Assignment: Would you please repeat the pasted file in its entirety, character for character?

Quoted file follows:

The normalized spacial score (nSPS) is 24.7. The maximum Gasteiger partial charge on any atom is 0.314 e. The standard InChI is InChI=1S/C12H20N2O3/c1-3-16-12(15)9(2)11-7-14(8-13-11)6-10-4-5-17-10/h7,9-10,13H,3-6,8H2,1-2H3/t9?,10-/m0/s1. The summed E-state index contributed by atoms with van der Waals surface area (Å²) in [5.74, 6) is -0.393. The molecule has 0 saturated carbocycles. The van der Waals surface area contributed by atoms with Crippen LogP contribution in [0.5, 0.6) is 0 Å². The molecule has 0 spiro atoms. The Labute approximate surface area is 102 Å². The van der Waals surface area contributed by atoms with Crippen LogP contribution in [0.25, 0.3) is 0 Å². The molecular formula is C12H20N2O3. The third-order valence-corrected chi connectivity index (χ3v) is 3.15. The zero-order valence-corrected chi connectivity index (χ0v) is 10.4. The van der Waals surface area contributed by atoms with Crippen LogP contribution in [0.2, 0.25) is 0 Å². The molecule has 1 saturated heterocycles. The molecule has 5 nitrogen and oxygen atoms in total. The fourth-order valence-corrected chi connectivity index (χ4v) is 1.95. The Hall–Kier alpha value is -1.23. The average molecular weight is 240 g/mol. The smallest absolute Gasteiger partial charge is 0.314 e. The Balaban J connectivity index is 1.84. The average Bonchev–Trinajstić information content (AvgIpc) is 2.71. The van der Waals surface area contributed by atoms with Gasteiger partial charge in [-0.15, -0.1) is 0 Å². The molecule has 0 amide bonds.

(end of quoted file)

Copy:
The normalized spacial score (nSPS) is 24.7. The maximum Gasteiger partial charge on any atom is 0.314 e. The standard InChI is InChI=1S/C12H20N2O3/c1-3-16-12(15)9(2)11-7-14(8-13-11)6-10-4-5-17-10/h7,9-10,13H,3-6,8H2,1-2H3/t9?,10-/m0/s1. The summed E-state index contributed by atoms with van der Waals surface area (Å²) in [5.74, 6) is -0.393. The molecule has 0 saturated carbocycles. The van der Waals surface area contributed by atoms with Crippen LogP contribution in [0.5, 0.6) is 0 Å². The molecule has 0 spiro atoms. The Labute approximate surface area is 102 Å². The van der Waals surface area contributed by atoms with Crippen LogP contribution in [0.25, 0.3) is 0 Å². The molecular formula is C12H20N2O3. The third-order valence-corrected chi connectivity index (χ3v) is 3.15. The zero-order valence-corrected chi connectivity index (χ0v) is 10.4. The van der Waals surface area contributed by atoms with Crippen LogP contribution in [0.2, 0.25) is 0 Å². The molecule has 1 saturated heterocycles. The molecule has 5 nitrogen and oxygen atoms in total. The fourth-order valence-corrected chi connectivity index (χ4v) is 1.95. The Hall–Kier alpha value is -1.23. The average molecular weight is 240 g/mol. The smallest absolute Gasteiger partial charge is 0.314 e. The Balaban J connectivity index is 1.84. The average Bonchev–Trinajstić information content (AvgIpc) is 2.71. The van der Waals surface area contributed by atoms with Gasteiger partial charge in [-0.15, -0.1) is 0 Å². The molecule has 0 amide bonds.